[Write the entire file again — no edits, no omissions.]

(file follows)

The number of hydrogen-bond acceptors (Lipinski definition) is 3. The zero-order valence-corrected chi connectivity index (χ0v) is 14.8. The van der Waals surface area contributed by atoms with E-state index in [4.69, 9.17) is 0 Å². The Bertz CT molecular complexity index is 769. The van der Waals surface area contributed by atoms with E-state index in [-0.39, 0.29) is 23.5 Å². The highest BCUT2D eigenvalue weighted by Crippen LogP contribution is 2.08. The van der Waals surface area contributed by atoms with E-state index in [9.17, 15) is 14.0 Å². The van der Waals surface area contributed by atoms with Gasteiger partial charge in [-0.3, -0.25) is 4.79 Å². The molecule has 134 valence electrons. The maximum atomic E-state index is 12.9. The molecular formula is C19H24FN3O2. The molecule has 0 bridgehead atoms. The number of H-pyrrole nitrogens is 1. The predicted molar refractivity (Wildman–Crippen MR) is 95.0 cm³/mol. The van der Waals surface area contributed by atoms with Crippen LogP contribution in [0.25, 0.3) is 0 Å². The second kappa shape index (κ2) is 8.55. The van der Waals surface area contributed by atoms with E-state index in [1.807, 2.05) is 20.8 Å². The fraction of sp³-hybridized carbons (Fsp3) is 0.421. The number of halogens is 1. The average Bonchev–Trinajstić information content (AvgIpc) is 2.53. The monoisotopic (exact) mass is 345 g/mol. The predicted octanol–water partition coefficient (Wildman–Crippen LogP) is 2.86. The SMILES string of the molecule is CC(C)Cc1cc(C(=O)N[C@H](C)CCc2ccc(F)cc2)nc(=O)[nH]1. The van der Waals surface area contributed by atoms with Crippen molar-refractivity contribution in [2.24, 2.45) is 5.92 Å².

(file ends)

The number of hydrogen-bond acceptors (Lipinski definition) is 3. The zero-order valence-corrected chi connectivity index (χ0v) is 14.8. The van der Waals surface area contributed by atoms with E-state index in [4.69, 9.17) is 0 Å². The Bertz CT molecular complexity index is 769. The van der Waals surface area contributed by atoms with E-state index in [-0.39, 0.29) is 23.5 Å². The highest BCUT2D eigenvalue weighted by Crippen LogP contribution is 2.08. The van der Waals surface area contributed by atoms with E-state index in [9.17, 15) is 14.0 Å². The van der Waals surface area contributed by atoms with Gasteiger partial charge in [-0.3, -0.25) is 4.79 Å². The molecule has 134 valence electrons. The maximum atomic E-state index is 12.9. The molecular formula is C19H24FN3O2. The molecule has 0 bridgehead atoms. The number of H-pyrrole nitrogens is 1. The predicted molar refractivity (Wildman–Crippen MR) is 95.0 cm³/mol. The van der Waals surface area contributed by atoms with Crippen LogP contribution in [0.25, 0.3) is 0 Å². The second kappa shape index (κ2) is 8.55. The van der Waals surface area contributed by atoms with E-state index in [1.807, 2.05) is 20.8 Å². The fraction of sp³-hybridized carbons (Fsp3) is 0.421. The number of halogens is 1. The average Bonchev–Trinajstić information content (AvgIpc) is 2.53. The monoisotopic (exact) mass is 345 g/mol. The predicted octanol–water partition coefficient (Wildman–Crippen LogP) is 2.86. The SMILES string of the molecule is CC(C)Cc1cc(C(=O)N[C@H](C)CCc2ccc(F)cc2)nc(=O)[nH]1. The van der Waals surface area contributed by atoms with Crippen molar-refractivity contribution in [2.24, 2.45) is 5.92 Å².